Press Releases

December 10 2015

Eight Australian businesses sign up to tackle forced labour and exploitation

Woolworths, Coles, Big W, Masters, Simplot, Goodman Fielder, Inghams and Officeworks join the pledge to move towards better work practices.

Eight big Australian retailers and businesses have pledged to work together to reduce, and ultimately eliminate, forced labour, human trafficking and slavery from their manufacturing process and supply chains.

Woolworths, Coles, Big W, Masters, Simplot Australia, Goodman Fielder, Inghams Enterprises and Officeworks signed up on Thursday to the Pledge against Forced Labour, developed by the Retail and Supplier Roundtable sustainability council.

The chair of the council and chief executive of Simplot, Terry O’Brien, said the signatories recognised that human trafficking, slavery and other forms of forced labour were human rights abuses occurring in global supply chains.

“This pledge unites us against slavery and forced labour,” O’Brien said. “It aims to bring together retailers, suppliers, the government, NGOs and the Australian community, to act and eliminate this issue.

“We now call on other major Australian businesses to join us by signing up to the pledge.”

The head of group corporate responsibility for Woolworths, Armineh Mardirossian, said the pledge was an important first act in “shifting the dial”.

“This is the first step in what will be an ongoing process,” she said. “Companies understand they can’t address this on their own, so we are keen to work cooperatively: business and civil society and government working together.

“These supply chain issues are complex, and there are many different variables. This is the beginning of a journey. We know there are issues, we don’t know exactly what they are going to be, but we want to understand what is happening so we can work together to address it.”

Mardirossian said that while companies often had control over their immediate supply chains, they “lost visibility” of the suppliers further down the chain and had little control over labour practices two or three steps away from the final product.

Australian awareness of supply chain issues had increased significantly in the past four or five years, she said, but consumers and companies in other regions, Europe in particular, had made far greater progress in tackling the problem.

Globally, the forced labour workforce is estimated at more than 21 million people, according to the International Labour Organisation, the equivalent of three in every thousand people being forced to work.

About 4.5 million of those are victims of forced sexual exploitation. Domestic work, agriculture, construction and manufacturing are the sectors where forced labour is most prevalent, and migrant workers and indigenous people are particularly vulnerable.

Tracing arcane supply chains back to their ultimate source and ensuring those chains are free of forced or exploitative labour, or illegal outsourcing, can be difficult for retail companies, particularly when those chains are in foreign countries with poor human rights records or weak governance structures.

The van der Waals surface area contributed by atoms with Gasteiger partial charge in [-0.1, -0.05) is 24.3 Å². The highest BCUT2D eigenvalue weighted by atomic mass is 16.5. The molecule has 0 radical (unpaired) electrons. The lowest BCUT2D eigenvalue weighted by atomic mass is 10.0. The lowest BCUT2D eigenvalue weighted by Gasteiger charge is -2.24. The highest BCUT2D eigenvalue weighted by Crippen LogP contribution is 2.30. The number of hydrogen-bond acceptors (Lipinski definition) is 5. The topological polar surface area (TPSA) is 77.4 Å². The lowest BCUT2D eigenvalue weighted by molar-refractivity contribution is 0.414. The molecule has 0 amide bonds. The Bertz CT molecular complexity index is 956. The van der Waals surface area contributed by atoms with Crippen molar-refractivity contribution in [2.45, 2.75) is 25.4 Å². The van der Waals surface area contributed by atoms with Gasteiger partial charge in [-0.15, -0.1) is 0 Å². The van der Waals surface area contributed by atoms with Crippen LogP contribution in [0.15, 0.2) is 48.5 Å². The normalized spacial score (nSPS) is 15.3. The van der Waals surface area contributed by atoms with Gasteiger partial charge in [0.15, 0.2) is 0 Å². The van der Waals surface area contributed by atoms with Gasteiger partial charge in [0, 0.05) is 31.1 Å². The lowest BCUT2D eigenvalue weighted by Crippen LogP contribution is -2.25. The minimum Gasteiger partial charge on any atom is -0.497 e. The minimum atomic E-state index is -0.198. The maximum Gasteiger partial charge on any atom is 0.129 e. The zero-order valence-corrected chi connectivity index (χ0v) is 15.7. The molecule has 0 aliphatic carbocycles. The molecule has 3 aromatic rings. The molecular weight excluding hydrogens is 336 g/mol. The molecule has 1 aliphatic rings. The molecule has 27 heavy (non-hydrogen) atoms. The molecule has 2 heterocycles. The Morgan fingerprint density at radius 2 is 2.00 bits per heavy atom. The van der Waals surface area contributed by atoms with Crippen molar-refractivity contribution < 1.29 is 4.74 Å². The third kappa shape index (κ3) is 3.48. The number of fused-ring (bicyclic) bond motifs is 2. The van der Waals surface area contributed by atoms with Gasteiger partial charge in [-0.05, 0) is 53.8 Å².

The perils of exploitative supply chains were brought to international prominence in 2013, when Rana Plaza, an illegally-built garment factory in Dhaka, Bangladesh, collapsed, killing 1,127 workers. Just hours before the eight-storey building came down, the factory owner had used armed security guards to force the workers back in after they had fled when large cracks appeared in the building.

No Australian companies had clothes made in that factory, but dozens of Australia’s brands are stitched in Dhaka’s sprawling industrial suburbs, and the Rana Plaza collapse brought global attention to work standards across Bangladesh’s massive but poorly regulated garment industry.

Companies such as Kmart, Forever New and Target signed a Bangladesh health and safety accord after the tragedy. Kmart publicly disclosed the location of its factories in Bangladesh and withdrew from those it deemed unsafe.

Worker exploitation exists in other industries too. There have been concerns over Uzbekistan’s cotton industry, where children are forced to harvest the crop, and the mining sector in parts of Africa, Asia and South America.

Australian sports ball manufacturers, including brands such as Sherrin and Summit, were found to be using child labour in India in 2012 and 2013. Both have taken steps to fix the situation.

The president of the Australian Human Rights Commission, Gillian Triggs, said the private sector had an important role to play in eliminating “the scourge of slavery and forced labour”.

“I encourage Australian businesses to sign up to the pledge,” she said.

The chief executive of World Vision Australia, Rev Tim Costello, said: “We welcome the announcement and applaud Australian businesses for coming together to tackle this significant problem.

“This is a global problem and no company is immune to it – and therefore all must play their part in reducing exploitation in their supply chains.

“This is an important step in seeing Australian businesses going beyond policies, towards practical implementation of standards beyond just direct suppliers, that will have a real impact on the lives of people in their supply chains.”

Australian businesses are able to join the pledge by contacting the Retail and Supplier Roundtable.

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